Here are this Sunday's lectionary texts.
When you're a little kid -- a fat, unathletic little kid -- nothing says "despised and rejected" like not being picked for a team in gym. This formerly fat, unathletic little kid even experienced the humiliation of being forced to hear the rest of her classmates, with the smirking approbation of the gym teacher, arguing over which team would be forced to take her.
All of us have, I think, experienced this kind of humiliation. Which is why I think it's so hard for us to wrap our minds around the concept of justification by grace -- that God chooses us. Because in our heart of hearts we're terrified that God won't choose us; that because of some deficiency on our part we'll wind up eternally benched, while others are picked for God's team. Perhaps this is why we cling so tightly to the notion that we are, in the final analysis, the team captains of our fate, the masters of our souls, who "choose God," who "make a decision for Christ," who have to do X and Y and Z to achieve and maintain our position in God's game plan.
Our texts this week point to an entirely different reality; one in which God chooses us. Not because we're particularly good or gifted or insightful or successful; not because we're beautiful or popular. God chooses us because God wants to.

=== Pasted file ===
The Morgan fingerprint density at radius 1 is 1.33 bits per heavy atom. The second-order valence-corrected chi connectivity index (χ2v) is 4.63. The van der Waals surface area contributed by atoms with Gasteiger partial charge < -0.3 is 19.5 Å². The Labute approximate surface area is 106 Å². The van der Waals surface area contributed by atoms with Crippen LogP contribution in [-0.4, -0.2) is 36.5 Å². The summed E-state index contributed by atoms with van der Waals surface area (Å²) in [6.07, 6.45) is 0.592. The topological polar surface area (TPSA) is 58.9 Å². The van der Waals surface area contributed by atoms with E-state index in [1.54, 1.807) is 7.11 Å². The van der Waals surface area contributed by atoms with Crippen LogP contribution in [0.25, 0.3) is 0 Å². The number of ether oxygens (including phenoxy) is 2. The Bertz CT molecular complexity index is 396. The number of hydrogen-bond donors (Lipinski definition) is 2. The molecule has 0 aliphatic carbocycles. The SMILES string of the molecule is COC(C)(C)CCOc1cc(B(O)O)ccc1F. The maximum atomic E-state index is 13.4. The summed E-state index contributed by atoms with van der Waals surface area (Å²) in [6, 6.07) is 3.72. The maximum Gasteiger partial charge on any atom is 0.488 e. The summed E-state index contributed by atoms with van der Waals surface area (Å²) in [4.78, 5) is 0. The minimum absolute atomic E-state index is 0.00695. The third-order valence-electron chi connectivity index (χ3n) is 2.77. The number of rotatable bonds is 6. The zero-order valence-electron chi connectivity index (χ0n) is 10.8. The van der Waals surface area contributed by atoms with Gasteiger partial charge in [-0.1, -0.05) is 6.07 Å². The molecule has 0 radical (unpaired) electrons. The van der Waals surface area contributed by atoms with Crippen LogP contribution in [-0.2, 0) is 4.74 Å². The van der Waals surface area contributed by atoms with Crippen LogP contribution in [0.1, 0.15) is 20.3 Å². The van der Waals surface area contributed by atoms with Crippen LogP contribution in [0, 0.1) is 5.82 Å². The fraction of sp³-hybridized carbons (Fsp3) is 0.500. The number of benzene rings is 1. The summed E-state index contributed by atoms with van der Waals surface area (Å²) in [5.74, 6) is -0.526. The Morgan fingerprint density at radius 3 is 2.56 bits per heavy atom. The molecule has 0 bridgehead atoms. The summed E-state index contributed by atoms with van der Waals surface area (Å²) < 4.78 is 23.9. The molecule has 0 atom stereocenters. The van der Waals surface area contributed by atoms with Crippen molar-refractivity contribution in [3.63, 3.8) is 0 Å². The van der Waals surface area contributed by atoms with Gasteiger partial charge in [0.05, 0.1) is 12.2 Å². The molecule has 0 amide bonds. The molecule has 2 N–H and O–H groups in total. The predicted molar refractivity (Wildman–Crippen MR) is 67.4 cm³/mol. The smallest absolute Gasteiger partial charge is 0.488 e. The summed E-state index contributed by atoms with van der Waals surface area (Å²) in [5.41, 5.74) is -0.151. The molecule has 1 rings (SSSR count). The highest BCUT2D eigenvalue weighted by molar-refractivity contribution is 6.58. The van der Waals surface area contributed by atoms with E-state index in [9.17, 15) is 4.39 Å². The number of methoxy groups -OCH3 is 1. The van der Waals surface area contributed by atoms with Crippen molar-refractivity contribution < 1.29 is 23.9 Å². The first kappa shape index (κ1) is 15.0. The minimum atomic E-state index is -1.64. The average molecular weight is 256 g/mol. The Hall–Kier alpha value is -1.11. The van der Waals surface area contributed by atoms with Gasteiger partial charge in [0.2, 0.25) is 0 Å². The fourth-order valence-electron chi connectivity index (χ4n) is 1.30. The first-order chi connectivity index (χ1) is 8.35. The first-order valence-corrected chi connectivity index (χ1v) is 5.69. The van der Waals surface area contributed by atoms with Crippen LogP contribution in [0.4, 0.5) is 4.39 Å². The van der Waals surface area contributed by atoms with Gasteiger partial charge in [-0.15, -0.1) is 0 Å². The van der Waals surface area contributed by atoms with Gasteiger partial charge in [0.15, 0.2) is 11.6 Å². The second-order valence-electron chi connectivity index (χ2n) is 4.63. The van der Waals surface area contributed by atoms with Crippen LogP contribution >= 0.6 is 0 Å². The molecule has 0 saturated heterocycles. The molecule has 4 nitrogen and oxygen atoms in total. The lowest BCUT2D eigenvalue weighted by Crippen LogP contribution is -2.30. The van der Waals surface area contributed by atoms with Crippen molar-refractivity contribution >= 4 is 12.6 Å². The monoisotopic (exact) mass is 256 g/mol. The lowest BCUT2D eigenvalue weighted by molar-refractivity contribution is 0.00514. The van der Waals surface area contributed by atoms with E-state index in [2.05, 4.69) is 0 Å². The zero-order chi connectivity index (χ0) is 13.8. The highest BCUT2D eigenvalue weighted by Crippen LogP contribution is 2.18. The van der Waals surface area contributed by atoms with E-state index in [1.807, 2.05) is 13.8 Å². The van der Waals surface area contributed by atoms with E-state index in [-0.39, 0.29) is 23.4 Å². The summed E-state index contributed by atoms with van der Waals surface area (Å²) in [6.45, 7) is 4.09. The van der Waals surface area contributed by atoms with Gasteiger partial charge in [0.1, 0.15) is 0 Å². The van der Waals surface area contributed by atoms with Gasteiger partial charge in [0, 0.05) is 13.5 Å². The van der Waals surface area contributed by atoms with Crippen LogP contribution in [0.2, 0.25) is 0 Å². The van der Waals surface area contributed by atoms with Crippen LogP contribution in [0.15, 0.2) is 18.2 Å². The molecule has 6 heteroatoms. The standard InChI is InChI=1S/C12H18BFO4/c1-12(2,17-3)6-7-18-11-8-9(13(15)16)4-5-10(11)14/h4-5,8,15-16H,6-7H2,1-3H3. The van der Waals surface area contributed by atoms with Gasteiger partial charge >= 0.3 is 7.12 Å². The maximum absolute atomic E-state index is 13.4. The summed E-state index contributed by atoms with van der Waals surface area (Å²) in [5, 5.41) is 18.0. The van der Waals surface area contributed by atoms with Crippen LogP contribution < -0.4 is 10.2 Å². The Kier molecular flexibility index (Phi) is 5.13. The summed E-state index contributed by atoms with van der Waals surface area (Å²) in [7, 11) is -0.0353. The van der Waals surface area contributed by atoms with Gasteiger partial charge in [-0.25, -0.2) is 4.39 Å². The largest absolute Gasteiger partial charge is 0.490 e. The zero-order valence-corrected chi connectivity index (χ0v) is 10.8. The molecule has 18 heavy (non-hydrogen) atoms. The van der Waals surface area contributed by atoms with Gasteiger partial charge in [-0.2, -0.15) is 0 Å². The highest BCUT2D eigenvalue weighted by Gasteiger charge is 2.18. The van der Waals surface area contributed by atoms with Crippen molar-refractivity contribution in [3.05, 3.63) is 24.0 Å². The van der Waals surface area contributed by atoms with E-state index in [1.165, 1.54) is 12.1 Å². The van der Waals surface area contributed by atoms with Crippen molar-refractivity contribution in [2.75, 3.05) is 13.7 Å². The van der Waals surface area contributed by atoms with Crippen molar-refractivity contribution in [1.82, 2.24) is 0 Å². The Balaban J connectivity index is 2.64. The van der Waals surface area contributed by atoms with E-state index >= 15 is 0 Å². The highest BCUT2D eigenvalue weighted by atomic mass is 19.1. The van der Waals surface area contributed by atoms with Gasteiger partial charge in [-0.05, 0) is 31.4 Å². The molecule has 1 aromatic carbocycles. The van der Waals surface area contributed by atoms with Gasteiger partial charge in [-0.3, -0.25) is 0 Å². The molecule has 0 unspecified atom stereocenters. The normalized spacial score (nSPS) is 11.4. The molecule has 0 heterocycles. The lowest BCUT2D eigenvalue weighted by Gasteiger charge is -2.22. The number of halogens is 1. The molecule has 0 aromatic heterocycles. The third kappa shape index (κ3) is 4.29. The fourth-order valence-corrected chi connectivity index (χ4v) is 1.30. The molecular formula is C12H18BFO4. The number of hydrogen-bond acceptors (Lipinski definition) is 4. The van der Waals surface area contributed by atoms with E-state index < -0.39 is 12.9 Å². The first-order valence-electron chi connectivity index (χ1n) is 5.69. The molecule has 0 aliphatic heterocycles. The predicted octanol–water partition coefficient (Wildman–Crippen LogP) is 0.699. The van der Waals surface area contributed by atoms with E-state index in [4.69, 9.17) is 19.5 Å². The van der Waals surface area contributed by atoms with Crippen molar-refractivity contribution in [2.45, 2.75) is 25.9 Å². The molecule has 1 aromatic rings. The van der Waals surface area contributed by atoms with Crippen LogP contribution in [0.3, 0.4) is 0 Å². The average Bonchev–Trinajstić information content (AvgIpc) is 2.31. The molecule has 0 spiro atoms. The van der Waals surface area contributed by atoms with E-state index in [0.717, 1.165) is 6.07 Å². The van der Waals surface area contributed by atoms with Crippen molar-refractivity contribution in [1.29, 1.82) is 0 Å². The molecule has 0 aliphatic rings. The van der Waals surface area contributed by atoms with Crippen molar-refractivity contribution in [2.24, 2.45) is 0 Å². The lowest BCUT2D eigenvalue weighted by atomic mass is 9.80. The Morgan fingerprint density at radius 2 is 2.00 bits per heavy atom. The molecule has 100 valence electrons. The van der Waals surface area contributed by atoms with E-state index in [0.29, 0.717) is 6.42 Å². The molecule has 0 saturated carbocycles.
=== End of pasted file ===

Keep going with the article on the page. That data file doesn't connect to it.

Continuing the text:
I'm trying to think of one instance in Scripture where Jesus ever turned anyone away, or "fired" any of his frequently clueless, inept disciples. Even in that intriguingly problematic story of the Syrio-Phonoecian woman, where Jesus seems to be both confused and ultimately surprised by the scope of his calling -- in the end she and her daughter are brought within the embrace of God's inbreaking Reign. Even Judas isn't ejected from the Jesus team; in fact, the great tragedy of the Judas story isn't so much that he betrayed Jesus -- something we all do, if we're honest -- but rather that he ultimately despaired of the grace of God, tragically appointing himself both judge and executioner.
How do we know we're chosen? Because, as the song says, we are the world -- the world that God so loved that God came down to be our God With Us. We are the "all nations" that the Suffering Servant in Isaiah was sent to gather into God's Reign. The challenge is not "winning souls" for God's team, but proclaiming the good news to the sad and sick and poor and alienated -- the rejects of all the various "teams" organized by the powers and principalities of society -- that we all have a place in God's franchise.
God's got game -- and God says we've made the team. Thanks be to God.